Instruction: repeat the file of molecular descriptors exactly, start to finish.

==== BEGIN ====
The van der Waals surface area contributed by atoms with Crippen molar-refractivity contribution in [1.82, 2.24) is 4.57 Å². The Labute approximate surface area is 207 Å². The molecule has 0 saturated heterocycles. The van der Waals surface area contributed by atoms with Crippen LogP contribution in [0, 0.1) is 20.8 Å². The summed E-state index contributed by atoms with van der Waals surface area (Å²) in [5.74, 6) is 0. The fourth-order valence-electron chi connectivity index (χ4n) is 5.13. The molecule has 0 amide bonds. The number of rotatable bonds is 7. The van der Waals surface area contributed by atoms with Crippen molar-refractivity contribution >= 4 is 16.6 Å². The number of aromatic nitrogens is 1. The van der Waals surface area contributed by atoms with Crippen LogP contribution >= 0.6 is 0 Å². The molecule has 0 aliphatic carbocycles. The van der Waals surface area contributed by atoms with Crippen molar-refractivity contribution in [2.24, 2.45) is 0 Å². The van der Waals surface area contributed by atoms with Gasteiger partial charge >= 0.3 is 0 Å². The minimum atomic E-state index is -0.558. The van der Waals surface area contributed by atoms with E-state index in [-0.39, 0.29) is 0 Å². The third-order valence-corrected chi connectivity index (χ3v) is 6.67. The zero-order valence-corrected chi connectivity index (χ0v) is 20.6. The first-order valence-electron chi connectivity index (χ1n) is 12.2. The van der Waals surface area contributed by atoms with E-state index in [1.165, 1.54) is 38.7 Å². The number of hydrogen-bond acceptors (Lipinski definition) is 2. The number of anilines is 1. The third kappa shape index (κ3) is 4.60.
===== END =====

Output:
The van der Waals surface area contributed by atoms with Crippen molar-refractivity contribution in [1.82, 2.24) is 4.57 Å². The Labute approximate surface area is 207 Å². The molecule has 0 saturated heterocycles. The van der Waals surface area contributed by atoms with Crippen LogP contribution in [0, 0.1) is 20.8 Å². The summed E-state index contributed by atoms with van der Waals surface area (Å²) in [5.74, 6) is 0. The fourth-order valence-electron chi connectivity index (χ4n) is 5.13. The molecule has 0 amide bonds. The number of rotatable bonds is 7. The van der Waals surface area contributed by atoms with Crippen molar-refractivity contribution >= 4 is 16.6 Å². The number of aromatic nitrogens is 1. The van der Waals surface area contributed by atoms with Crippen LogP contribution >= 0.6 is 0 Å². The molecule has 0 aliphatic carbocycles. The van der Waals surface area contributed by atoms with Crippen molar-refractivity contribution in [2.24, 2.45) is 0 Å². The van der Waals surface area contributed by atoms with Gasteiger partial charge >= 0.3 is 0 Å². The minimum atomic E-state index is -0.558. The van der Waals surface area contributed by atoms with E-state index in [-0.39, 0.29) is 0 Å². The third-order valence-corrected chi connectivity index (χ3v) is 6.67. The zero-order valence-corrected chi connectivity index (χ0v) is 20.6. The first-order valence-electron chi connectivity index (χ1n) is 12.2. The van der Waals surface area contributed by atoms with E-state index in [1.165, 1.54) is 38.7 Å². The number of hydrogen-bond acceptors (Lipinski definition) is 2. The number of anilines is 1. The third kappa shape index (κ3) is 4.60.